Dr Sarah James is a Senior Lecturer in Medieval Literature at the University of Kent.Her research interests are centred around theological writing in the later Middle Ages, asking questions about the ways in which medieval writers engaged with the religious debates of the day, and how ordinary people, for the most part with very limited access to written texts, experienced religion. Her latest publication is Pastoral Care in Medieval England: Interdisciplinary Approaches (Routledge, 2018).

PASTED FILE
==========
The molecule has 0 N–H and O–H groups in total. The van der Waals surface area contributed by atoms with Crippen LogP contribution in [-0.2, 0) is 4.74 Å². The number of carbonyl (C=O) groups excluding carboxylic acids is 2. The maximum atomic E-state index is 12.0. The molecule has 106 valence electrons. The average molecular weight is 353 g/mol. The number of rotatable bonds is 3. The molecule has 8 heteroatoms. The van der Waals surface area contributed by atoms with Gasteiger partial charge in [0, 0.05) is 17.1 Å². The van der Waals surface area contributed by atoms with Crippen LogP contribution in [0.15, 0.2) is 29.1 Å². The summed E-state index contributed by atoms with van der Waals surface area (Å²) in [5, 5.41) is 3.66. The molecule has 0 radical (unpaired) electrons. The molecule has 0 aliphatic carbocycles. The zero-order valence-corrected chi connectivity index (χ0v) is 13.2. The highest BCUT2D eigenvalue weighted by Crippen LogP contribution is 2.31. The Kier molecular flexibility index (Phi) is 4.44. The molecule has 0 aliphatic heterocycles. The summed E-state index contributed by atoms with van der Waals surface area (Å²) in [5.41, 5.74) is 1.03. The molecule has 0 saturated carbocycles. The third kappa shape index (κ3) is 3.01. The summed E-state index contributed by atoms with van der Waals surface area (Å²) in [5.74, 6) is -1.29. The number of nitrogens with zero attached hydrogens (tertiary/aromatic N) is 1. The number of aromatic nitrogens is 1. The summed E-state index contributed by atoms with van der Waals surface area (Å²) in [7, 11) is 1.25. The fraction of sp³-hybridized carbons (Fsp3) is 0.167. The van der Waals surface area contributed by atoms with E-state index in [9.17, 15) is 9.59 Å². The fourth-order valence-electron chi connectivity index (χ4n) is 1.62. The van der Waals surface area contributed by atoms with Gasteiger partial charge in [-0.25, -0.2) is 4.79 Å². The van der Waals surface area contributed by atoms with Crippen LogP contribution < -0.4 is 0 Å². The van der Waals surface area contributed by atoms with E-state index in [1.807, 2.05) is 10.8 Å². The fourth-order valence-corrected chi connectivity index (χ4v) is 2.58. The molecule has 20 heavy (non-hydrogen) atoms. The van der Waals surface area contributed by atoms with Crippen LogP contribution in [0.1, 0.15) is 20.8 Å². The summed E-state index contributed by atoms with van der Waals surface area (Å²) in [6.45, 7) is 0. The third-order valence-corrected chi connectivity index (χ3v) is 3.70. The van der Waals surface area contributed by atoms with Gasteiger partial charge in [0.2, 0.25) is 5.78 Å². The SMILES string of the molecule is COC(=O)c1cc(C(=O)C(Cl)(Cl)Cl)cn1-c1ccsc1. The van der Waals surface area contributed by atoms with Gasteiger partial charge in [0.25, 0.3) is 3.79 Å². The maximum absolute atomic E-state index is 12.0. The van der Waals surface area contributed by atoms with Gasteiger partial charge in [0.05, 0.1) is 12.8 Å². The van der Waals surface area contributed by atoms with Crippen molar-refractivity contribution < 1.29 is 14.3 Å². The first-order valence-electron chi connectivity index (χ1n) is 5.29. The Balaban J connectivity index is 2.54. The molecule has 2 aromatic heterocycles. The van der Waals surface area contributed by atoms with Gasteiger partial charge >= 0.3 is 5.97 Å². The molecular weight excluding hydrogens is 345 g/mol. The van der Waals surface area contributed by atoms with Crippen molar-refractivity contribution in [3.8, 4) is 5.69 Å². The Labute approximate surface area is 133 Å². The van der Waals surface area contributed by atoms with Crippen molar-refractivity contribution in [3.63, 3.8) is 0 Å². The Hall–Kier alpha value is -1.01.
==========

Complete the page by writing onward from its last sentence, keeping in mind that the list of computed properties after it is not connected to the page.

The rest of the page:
Dives and Pauper is a fascinating late medieval text. It was one of the earliest books printed in England, as well as surviving in eight manuscripts and four fragments dating to the fifteenth century. This treatise on the Ten Commandments takes the form of a dialogue between Dives, who is a wealthy lay man, and Pauper, a preacher and probably a friar. These debaters in the text explore several issues including the use of images in worship, the validity of the Church hierarchy, oaths and oath-breaking, and the paying of tithes. In her talk Sarah James explores the ways in which the author uses debate to both clarify and obscure questions that were considered to be markers of religious orthodoxy and heresy in fifteenth-century England, and asks whether the text’s ambiguity in dealing with these questions contributed to its ‘popularity’.